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Your phone is completely full of sensitive, personal information which is highly valuable to cyber criminals and corporations who want to profit by selling it. It has never been more important to protect yourself against those who want to take your information free of charge. So how do you do it?
Apple are famous for their end-to-end encryption of data shared using iOS. That, however, does not mean that Apple themselves are able to exploit loopholes and share your data with whoever they want, or use it for their own means.
Apple make clear to those developing apps for their App Store that they require end-to-end encryption, but the latest research suggests that up to 68% of apps listed on the App Store don’t actually have it.
The company are also quite willing to share your data with third party developers despite insisting that protecting your privacy and online security is a priority for them. They were busted allowing facial recognition data for the iPhone X to be passed on to third parties in 2019.
Lastly, Apple are part of PRISM, the global online surveillance program which passes data to the National Security Agency of the USA. This means that they feel comfortable sharing documents, connection logs, audio files, videos, images, emails, and live chat data with the authorities, despite insisting that their devices are super secure and all of your data is encrypted.
Knowing that Apple are willing to compromise your privacy, security and data by passing it onto the authorities and third party app developers is alarming. Making your phone as secure as it can possibly be is, therefore, extremely important.
The 5 Steps:
Not many iPhone users realise that it is possible to set a more complex for your phone than the standard 4 digit one offered by iPhones during setup. Not only is it possible to choose a six digit code, it is also possible to choose an “alphanumeric” code, meaning one which employs letters, numbers and even symbols. This makes your phone considerably more secure.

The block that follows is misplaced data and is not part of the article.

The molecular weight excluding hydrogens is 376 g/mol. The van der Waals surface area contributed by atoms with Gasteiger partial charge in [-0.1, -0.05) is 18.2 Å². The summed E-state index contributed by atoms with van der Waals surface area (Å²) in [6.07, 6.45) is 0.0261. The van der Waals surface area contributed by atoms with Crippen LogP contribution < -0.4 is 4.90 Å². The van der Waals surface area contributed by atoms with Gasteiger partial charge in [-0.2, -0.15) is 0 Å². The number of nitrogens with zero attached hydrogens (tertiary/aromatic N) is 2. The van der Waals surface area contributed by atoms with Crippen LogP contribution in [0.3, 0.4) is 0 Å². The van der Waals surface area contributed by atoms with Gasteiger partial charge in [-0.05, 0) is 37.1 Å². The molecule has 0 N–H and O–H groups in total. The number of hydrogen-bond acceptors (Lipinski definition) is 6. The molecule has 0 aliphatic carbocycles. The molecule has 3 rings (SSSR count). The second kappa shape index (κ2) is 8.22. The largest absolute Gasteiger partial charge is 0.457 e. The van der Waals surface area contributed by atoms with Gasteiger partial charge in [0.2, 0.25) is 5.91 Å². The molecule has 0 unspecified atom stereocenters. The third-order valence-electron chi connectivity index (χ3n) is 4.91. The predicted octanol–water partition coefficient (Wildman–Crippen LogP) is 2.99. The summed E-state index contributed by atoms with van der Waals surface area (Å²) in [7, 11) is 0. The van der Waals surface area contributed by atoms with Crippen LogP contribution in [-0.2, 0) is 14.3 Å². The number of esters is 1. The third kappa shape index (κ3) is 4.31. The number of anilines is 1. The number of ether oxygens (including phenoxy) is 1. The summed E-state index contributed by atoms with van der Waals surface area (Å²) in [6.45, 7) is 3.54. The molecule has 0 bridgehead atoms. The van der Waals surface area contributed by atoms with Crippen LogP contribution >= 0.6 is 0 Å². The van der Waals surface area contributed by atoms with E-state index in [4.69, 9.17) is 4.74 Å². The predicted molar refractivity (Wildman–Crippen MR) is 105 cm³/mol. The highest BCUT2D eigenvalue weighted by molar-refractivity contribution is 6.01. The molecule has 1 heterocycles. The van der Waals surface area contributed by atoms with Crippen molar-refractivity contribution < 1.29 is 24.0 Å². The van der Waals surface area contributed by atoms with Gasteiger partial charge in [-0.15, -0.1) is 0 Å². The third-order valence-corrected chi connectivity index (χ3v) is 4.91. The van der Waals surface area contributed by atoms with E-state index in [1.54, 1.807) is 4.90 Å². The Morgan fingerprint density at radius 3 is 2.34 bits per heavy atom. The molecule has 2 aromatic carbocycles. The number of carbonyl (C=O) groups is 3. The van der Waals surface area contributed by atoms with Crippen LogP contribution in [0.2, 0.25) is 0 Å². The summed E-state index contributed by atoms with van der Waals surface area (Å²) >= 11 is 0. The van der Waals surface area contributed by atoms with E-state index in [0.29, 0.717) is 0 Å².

Even a really strong passcode can be hacked by those with the skills and patience to do so. With proper two-factor authentication, if they don’t have access to your other email accounts it becomes very difficult. Make your authentication account one which isn’t directly accessible through your phone - i.e. using a different email client or simply a different address to the one accessible through the mail folder.
To enable two factor authentication, simply go to settings, then Apple ID and turn it on.
If you physically lose your phone or it gets stolen, having this enabled means you can delete all of the data on the device remotely.
This effectively “bricks” the iPhone, or turns it into a useless piece of metal and plastic. It protects your sensitive information completely and can be done from any laptop or computer, simply by signing in to Find My iPhone using your Apple ID and selecting “Erase iPhone data” from the “Actions” menu.
The photos and videos we store on our phones are probably the most sensitive data on there - thousands of images, and potentially thousands of minutes of personal footage. Many iPhone users choose to store this data, or at least back it up, on the Cloud.
In the nightmare scenario where a hacker breaks into your iCloud account, they have access to all of this information. As we discovered during the celebrity iCloud hacks of 2014, this can be extremely concerning and damaging.
There is a very simple way to protect yourself against this kind of hack - turn off iCloud backup for photos. Go to Settings, iCloud and turn off photo sharing. Also disable the backup of photos to the iCloud and, if you feel you need to have your photos backed up, do this manually by connecting your phone to your laptop.
The easiest way to protect any data you share online using your iPhone is to get an iOS-friendly VPN app. Having a VPN installed and using it when you browse protects you in a number of ways - for example:
Download BlufVPN today to protect your iPhone’s security. Use your iPhone safe in the knowledge that the only eyes on your browser are your own.